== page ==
Example 3: Find the value of the missing variable.

a)

b)

Solution: Use Theorem 9-15 to set up an equation.

a) 18(18+x)=16(16+24)324+18x=256+38418x=316x=1759\begin{align*}18 \cdot (18+x)=16 \cdot (16+24)\!\\ 324+18x=256+384\!\\ 18x=316\!\\ x=17\frac{5}{9}\end{align*}

b) x(x+x)=9322x2=288x2=144x=12, x12 (length is not negative)\begin{align*}x \cdot (x+x)=9 \cdot 32\!\\ 2x^2=288\!\\ x^2=144\!\\ x =12, \ x\ne -12 \ (\text{length is not negative})\end{align*}

## Segments from Secants and Tangents

If a tangent and secant meet at a common point outside a circle, the segments created have a similar relationship to that of two secant rays in Example 3.

Theorem 9-16: If a tangent and a secant are drawn from a common point outside the circle (and the segments are labeled like the picture below), then a2=b(b+c)\begin{align*}a^2=b(b+c)\end{align*}.

The product of the outside segment of the secant and the whole is equal to the square of the tangent.

a2=b(b+c)\begin{align*}a^2=b(b+c)\end{align*}

Example 4: Find the value of the missing segment.

a)

b)

Solution: Use Theorem 9-16.

a) x2=4(4+12)x2=416=64x=8\begin{align*}x^2=4(4+12)\!\\ x^2=4 \cdot 16 = 64\!\\ x=8\end{align*}

b) \begin{align*}20^2=y(y+30)\!\\ 400=y^2+30y\!\\ 0=y^2+30y-400\!\\ 0=(y+40)(y-10)\!\\ y=\xcancel{-40},10\end{align*}

When you have to factor a quadratic equation to find an answer, always eliminate the negative answer because length is never negative.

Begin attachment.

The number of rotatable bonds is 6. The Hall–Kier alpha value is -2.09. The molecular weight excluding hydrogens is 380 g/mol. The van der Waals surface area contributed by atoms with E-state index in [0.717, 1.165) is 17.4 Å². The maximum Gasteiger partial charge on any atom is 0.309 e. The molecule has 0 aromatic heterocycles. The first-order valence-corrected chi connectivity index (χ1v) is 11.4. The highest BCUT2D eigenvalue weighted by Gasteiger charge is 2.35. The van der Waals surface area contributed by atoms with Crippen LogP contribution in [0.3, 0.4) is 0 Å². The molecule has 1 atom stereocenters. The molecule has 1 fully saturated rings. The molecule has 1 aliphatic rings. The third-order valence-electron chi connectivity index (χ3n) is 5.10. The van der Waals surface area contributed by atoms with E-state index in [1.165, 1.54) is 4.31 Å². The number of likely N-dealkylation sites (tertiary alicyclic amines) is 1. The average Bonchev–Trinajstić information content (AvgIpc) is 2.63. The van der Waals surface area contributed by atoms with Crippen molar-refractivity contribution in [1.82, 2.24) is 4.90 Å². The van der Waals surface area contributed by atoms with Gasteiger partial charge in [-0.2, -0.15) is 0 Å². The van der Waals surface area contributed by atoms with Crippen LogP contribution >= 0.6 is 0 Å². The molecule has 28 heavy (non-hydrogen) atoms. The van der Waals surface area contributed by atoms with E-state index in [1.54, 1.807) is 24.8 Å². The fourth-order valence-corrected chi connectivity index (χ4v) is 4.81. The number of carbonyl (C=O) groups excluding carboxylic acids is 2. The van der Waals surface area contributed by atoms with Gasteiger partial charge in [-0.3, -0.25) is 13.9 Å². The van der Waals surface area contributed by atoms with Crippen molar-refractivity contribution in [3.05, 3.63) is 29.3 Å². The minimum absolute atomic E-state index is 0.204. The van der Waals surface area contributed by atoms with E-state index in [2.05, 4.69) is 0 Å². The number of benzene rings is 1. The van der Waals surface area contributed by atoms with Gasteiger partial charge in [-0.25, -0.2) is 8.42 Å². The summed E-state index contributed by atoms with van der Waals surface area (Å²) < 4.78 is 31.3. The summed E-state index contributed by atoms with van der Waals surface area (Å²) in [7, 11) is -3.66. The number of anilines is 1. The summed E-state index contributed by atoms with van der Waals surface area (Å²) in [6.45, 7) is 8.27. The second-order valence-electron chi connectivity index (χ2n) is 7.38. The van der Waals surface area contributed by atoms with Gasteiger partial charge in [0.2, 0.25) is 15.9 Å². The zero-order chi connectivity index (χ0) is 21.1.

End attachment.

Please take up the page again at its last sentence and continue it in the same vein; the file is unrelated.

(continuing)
Example 5: Ishmael found a broken piece of a CD in his car. He places a ruler across two points on the rim, and the length of the chord is 9.5 cm. The distance from the midpoint of this chord to the nearest point on the rim is 1.75 cm. Find the diameter of the CD.

Solution: Think of this as two chords intersecting each other. If we were to extend the 1.75 cm segment, it would be a diameter. So, if we find \begin{align*}x\end{align*}, in the diagram to the left, and add it to 1.75 cm, we would find the diameter.

\begin{align*}4.25 \cdot 4.25&=1.75\cdot x\\ 18.0625&=1.75x\\ x & \approx 10.3 \ cm,\ \text{making the diameter} \ 12 \ cm, \ \text{which is the}\\ & \qquad \qquad \qquad \text{actual diameter of a CD.}\end{align*}

Know What? Revisited The given information is to the left. Let’s set up an equation using Theorem 9-15.

\begin{align*}238857\cdot 251308&=240128(240128+x)\\ 60026674956&=57661456380+240128x\\ 2365218572&=240128x\\ x & \approx 9849.8 \ miles\end{align*}

## Review Questions

• Questions 1-25 are similar to Examples 1, 3, and 4.
• Questions 26-28 are similar to Example 2.
• Questions 29 is similar to Example 5.
• Questions 30 and 31 are proofs of Theorem 9-14 and 9-15.

Fill in the blanks for each problem below. Then, solve for the missing segment.

\begin{align*}\underline{\;\;\;\;\;\;} \cdot 4=\underline{\;\;\;\;\;\;\;} \cdot x\end{align*}

\begin{align*}3(\underline{\;\;\;\;\;\;\;}+\underline{\;\;\;\;\;\;\;})=2(2+7)\end{align*}